Juba — South Sudanese president Salva Kiir has set the conditions for the withdrawal of Ugandan troops from the country, saying the latter will only leave if a permanent peace agreement is attained.
President Kiir made the remarks on Wednesday at an occasion marking the third anniversary of the country's independence from neighbouring Sudan, from which it seceded on 9 July 2011.
Kiir said the Ugandan troops had been deployed via a "sovereign agreement" and would remain in the country until their mission was achieved.
The comments have raised concerns about the commitment of the Kiir-led administration to respect a peace deal he signed last June with former vice-president-turned rebel leader Riek Machar.
"We are committed to bringing peace as the government. We are committed to negotiating a peaceful settlement to end this conflict. We are not sparing any resources and time," Kiir told a small crowd, mostly comprising of members of his cabinet and business associates.
The Independence Day function was poorly attended, unlike celebrations in previous years, which saw several heads of state and government representatives in attendance.
This year, Ugandan president Yoweri Kaguta Museveni was the only the foreign head of state to attend, with the leaders of Sudan, Kenya, Ethiopia, Eritrea, the Central Africa Republic, Democratic Republic of Congo, Somalia and Djibouti all absent.
The reason for the poor international showing remains unclear, with officials from the organising committee and the office of the president saying invitations were sent out in time.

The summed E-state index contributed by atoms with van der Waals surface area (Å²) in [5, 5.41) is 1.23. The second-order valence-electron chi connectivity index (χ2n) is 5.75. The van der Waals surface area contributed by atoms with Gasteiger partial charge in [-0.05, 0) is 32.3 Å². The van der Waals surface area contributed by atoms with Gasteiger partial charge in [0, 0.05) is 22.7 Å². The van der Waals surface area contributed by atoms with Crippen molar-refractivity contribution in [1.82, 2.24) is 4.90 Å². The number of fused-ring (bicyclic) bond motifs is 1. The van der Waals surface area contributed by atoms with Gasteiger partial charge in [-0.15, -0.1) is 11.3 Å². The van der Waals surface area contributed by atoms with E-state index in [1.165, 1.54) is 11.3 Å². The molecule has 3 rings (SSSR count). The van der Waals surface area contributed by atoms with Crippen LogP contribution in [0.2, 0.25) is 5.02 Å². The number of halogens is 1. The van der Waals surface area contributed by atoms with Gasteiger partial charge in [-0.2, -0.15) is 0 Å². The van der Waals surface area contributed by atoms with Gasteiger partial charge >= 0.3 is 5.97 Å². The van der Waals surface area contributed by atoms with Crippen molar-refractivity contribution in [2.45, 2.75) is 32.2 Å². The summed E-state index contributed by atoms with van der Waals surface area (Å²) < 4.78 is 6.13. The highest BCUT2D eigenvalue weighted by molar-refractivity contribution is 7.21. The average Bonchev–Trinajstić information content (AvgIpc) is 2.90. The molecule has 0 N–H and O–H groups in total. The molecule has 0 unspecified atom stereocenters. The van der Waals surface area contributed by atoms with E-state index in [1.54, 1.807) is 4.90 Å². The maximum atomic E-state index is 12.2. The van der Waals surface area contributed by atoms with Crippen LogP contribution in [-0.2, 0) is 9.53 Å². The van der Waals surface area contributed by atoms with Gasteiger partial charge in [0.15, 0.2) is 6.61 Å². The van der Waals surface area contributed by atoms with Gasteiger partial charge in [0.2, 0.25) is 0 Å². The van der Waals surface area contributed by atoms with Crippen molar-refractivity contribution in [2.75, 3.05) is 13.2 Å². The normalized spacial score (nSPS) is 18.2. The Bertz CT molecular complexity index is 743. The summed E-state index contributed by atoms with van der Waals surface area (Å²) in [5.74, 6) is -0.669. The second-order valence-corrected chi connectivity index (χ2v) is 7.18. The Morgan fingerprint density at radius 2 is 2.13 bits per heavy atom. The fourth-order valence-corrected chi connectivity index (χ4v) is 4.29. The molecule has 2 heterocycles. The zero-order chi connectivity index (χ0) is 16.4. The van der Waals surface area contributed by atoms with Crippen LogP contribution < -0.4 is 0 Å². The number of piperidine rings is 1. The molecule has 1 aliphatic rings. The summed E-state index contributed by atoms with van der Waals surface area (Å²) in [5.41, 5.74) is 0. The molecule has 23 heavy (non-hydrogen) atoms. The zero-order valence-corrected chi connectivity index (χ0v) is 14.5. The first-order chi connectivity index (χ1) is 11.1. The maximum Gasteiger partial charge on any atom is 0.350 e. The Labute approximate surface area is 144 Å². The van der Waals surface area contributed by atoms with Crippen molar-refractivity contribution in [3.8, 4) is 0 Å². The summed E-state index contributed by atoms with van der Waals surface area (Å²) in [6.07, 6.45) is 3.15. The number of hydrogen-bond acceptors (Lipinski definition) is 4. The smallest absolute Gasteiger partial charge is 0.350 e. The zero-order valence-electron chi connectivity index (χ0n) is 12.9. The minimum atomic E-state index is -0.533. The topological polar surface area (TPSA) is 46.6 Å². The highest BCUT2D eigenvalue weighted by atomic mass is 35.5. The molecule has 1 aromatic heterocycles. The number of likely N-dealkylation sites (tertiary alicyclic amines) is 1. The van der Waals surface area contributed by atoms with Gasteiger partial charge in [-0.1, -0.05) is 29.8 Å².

"We have sent out all the invitations to all the expected guests in advance and we did not receive any notification indicating other commitments of the people who were invited," Abdon Agau, the government's secretary-general, told reporters at the conclusion of the function, adding that the event had nonetheless gone well.
"Our people came and they heard the messages of peace and unity from the president of Uganda and our own president," said Agau.
Kiir himself also questioned why the leaders of the Intergovernmental Authority on Development (IGAD), which is mediating the peace process between the two rival parties, and former political detainees did not attend Independence Day celebrations.
"I don't know why Pagan Amum and Deng Alor did not come. They said when they met in Addis Ababa, Ethiopia, last month, that they would come to attend [the] independence celebration," he said.
He said he would have asked the leaders of the intergovernmental authority on development (IGAD) how long government troops would continue to remain in their trenches when they have continued to face offensive from the rebel groups he accused to have violated the peace deal.
"I would have the IGAD leaders if they had come how long our forces would continue to remain in trenches in the light of these violations by the forces loyal to Riek and his group," he asked.
Members of the general during interviews with Sudan Tribune on Wednesday expressed dissatisfactions with the performance of the government and the governing leadership
"The attendance itself explains the dissatisfactions with our people. I did not bother to go myself because I was not expecting any new statement from the same leaders today. They were going to repeat the same things we have heard time and again, claims of liberation struggle and claims we have done this and that even though they lack trace, Deng Mathuc, a native of Warrap, told Sudan Tribune on Wednesday.